The existence of a special type of resonances in the visible transmission spectrum of a very thin two-dimensional photonic crystal slab is demonstrated. We illustrate a controlling mechanism that allows the stabilization of the field amplification in a thin layer lattice with low contrast dielectric. Numerical simulations show that an extremely large field enhancement, as large as 700 times the amplitude of the incident wave, connected with high Q-factor resonances can be axcited. The connection with the bound states in continuum phenomenon is highlighted.
In this work, resonance phenomena in a negative photonic crystal are experimentally detected and discussed. Localized surface modes and guided mode resonances appear in the reflection spectrum of a photonic crystal slab interacting with external infrared radiation and can be connected with the negative refractive index of the sample . These phenomena can provide an efficient way to confine the radiation into the structure, with an high field enhancement and a strong sensibility of the resonance position to the refractive index variations.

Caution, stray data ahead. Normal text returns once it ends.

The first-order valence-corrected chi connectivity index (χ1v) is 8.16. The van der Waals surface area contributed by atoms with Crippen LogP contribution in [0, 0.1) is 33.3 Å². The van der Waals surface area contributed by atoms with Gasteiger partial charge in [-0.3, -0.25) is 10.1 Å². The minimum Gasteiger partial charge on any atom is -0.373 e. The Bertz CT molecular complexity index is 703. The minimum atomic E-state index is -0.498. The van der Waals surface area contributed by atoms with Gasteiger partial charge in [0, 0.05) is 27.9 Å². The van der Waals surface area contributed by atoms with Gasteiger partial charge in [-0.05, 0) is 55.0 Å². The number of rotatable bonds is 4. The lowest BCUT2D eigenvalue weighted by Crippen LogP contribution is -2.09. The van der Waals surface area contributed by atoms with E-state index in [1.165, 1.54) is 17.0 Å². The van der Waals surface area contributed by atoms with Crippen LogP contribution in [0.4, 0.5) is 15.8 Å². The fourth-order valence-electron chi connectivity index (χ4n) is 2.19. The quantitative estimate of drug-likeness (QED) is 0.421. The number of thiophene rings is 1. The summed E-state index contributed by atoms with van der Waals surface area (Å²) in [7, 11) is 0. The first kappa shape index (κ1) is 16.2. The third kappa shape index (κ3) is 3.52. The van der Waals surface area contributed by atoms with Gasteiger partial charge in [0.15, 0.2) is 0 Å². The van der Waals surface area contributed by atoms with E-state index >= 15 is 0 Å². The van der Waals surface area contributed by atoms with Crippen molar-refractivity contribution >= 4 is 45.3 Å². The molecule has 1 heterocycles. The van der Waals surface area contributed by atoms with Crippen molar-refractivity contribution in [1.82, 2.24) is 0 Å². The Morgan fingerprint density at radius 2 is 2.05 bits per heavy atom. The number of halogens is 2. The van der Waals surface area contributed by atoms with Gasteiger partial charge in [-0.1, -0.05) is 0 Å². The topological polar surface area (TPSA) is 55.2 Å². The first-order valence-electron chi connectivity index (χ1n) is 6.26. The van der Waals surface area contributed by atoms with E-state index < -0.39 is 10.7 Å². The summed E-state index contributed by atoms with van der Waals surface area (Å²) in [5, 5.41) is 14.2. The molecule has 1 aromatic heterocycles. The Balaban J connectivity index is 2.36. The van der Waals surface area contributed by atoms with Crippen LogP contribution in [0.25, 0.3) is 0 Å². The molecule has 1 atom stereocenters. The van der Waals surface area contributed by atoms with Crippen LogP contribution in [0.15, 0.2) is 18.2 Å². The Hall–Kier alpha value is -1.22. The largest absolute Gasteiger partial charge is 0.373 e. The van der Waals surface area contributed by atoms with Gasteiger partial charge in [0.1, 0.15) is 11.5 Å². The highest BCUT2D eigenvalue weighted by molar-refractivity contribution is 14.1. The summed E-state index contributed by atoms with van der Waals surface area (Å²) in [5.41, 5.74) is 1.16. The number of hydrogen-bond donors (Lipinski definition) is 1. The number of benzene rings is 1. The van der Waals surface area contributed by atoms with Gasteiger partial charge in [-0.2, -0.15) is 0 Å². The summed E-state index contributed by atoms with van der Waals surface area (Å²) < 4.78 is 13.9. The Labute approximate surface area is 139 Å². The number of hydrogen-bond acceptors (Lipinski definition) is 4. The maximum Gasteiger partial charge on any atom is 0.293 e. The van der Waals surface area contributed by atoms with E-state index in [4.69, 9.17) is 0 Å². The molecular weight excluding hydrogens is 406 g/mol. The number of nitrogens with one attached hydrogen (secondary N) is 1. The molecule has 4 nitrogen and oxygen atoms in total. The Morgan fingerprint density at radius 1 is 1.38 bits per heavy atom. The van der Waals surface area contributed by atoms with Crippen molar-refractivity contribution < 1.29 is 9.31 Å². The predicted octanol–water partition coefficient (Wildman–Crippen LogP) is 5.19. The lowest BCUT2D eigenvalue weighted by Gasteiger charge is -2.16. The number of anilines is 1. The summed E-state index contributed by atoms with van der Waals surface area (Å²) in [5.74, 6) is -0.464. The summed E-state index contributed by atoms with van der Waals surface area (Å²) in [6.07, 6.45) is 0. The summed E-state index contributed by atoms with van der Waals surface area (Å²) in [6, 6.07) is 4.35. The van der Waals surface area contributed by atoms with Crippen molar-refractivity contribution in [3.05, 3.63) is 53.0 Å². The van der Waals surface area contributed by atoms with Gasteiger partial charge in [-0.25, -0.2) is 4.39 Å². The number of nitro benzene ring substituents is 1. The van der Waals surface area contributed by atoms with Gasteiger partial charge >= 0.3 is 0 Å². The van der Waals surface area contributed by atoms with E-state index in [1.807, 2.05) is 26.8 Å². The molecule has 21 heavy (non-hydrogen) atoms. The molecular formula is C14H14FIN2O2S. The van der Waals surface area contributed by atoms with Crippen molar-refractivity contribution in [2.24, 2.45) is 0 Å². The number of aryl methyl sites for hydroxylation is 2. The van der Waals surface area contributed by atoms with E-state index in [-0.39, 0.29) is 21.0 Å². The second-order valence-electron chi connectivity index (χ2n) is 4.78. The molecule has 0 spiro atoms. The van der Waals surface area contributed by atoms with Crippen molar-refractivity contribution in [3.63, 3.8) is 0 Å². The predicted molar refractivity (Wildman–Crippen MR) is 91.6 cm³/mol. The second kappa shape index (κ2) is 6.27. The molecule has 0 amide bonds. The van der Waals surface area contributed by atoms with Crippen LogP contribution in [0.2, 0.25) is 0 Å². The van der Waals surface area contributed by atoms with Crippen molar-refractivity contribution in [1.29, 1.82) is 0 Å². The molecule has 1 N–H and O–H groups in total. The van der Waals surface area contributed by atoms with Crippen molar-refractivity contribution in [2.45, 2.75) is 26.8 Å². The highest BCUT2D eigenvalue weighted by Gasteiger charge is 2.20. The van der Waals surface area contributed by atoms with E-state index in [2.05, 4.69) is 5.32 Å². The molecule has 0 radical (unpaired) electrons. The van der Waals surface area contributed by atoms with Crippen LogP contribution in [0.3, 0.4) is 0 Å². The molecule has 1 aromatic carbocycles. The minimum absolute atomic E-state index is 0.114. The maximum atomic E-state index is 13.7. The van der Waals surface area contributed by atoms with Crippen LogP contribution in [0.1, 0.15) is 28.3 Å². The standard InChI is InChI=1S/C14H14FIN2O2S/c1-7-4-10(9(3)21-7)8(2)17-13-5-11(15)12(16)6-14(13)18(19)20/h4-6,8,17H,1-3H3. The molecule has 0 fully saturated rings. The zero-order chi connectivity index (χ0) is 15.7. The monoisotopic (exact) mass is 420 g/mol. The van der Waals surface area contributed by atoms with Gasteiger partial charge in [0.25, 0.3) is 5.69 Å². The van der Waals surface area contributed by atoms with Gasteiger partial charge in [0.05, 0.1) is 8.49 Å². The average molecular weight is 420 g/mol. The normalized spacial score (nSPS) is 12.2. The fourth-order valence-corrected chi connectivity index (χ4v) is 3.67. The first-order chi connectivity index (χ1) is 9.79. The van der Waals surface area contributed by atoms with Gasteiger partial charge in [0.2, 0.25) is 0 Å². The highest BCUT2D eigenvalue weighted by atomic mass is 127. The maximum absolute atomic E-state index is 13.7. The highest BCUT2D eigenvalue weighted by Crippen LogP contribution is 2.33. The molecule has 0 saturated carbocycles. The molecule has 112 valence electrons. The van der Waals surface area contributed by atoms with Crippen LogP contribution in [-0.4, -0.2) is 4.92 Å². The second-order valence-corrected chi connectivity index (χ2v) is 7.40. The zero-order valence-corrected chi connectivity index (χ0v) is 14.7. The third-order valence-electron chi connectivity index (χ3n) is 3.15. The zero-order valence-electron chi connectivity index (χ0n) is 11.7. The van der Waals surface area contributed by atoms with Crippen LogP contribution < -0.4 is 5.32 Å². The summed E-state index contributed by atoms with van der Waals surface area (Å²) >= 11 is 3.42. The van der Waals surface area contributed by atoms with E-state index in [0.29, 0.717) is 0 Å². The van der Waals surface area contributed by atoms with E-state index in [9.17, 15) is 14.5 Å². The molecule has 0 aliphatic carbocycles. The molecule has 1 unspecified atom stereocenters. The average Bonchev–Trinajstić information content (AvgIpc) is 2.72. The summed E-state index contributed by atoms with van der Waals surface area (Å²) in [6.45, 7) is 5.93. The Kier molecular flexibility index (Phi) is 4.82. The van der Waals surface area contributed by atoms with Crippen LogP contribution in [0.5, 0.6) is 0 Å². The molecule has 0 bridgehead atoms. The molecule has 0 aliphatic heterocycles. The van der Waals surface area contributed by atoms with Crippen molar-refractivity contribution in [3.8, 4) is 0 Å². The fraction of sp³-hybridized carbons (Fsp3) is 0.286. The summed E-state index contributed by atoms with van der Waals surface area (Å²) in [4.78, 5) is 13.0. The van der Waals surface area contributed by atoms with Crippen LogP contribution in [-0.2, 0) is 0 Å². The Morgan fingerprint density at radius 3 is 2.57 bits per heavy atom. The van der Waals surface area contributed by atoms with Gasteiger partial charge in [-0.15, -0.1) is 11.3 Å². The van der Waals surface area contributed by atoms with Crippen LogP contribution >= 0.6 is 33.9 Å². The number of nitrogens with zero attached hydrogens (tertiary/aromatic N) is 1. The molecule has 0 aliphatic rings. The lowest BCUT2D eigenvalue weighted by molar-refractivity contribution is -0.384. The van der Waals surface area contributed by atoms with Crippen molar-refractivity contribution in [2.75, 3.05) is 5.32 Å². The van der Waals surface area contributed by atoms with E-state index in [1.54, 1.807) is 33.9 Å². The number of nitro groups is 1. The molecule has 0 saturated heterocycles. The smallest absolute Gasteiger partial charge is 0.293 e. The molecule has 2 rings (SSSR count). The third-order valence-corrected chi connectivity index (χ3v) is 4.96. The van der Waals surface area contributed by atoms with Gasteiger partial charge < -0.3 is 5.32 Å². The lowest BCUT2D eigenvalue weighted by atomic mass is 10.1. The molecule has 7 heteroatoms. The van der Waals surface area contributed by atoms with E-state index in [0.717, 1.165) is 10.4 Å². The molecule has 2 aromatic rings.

A giant field enhancement, respect to the amplitude of the incident wave is achieved in a thin layer lattice with low contrast dielectric, is demonstrated. The key mechanism is a careful control of the parameters, which allows a stabilization of the coupling resonances.
In this paper we report a new set of accurate measurements of guided mode resonances coupled in a negative photonic
crystal slab. Narrow peaks are visible in the reflection spectrum with a full-width at half maximum (FWHM) of less than
2 nm. In addition to the traditional measurements of the reflected signal, we present the imaging of the coupled radiation
propagating into the slab. Finally, by comparison with the already known phenomenological analysis  we propose a
new physical model of the phenomenon. The experimental data shows an excellent agreement with mentioned theory.